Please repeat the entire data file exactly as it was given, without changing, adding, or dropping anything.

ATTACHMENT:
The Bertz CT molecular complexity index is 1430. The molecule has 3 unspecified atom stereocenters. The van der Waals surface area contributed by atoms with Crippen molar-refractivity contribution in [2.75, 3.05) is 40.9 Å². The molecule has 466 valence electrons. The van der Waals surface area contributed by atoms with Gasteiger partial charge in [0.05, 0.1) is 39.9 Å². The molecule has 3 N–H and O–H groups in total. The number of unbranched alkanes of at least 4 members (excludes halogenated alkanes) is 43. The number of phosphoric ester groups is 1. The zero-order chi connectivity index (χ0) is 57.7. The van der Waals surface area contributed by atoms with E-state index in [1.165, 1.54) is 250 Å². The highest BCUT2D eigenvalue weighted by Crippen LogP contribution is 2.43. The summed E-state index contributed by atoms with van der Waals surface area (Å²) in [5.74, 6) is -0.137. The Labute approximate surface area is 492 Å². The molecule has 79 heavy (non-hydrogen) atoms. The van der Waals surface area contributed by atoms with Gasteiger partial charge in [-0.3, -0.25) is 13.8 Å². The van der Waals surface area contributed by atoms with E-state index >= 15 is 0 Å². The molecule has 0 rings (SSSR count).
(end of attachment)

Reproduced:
The Bertz CT molecular complexity index is 1430. The molecule has 3 unspecified atom stereocenters. The van der Waals surface area contributed by atoms with Crippen molar-refractivity contribution in [2.75, 3.05) is 40.9 Å². The molecule has 466 valence electrons. The van der Waals surface area contributed by atoms with Gasteiger partial charge in [0.05, 0.1) is 39.9 Å². The molecule has 3 N–H and O–H groups in total. The number of unbranched alkanes of at least 4 members (excludes halogenated alkanes) is 43. The number of phosphoric ester groups is 1. The zero-order chi connectivity index (χ0) is 57.7. The van der Waals surface area contributed by atoms with E-state index in [1.165, 1.54) is 250 Å². The highest BCUT2D eigenvalue weighted by Crippen LogP contribution is 2.43. The summed E-state index contributed by atoms with van der Waals surface area (Å²) in [5.74, 6) is -0.137. The Labute approximate surface area is 492 Å². The molecule has 79 heavy (non-hydrogen) atoms. The van der Waals surface area contributed by atoms with Gasteiger partial charge in [-0.3, -0.25) is 13.8 Å². The van der Waals surface area contributed by atoms with E-state index >= 15 is 0 Å². The molecule has 0 rings (SSSR count).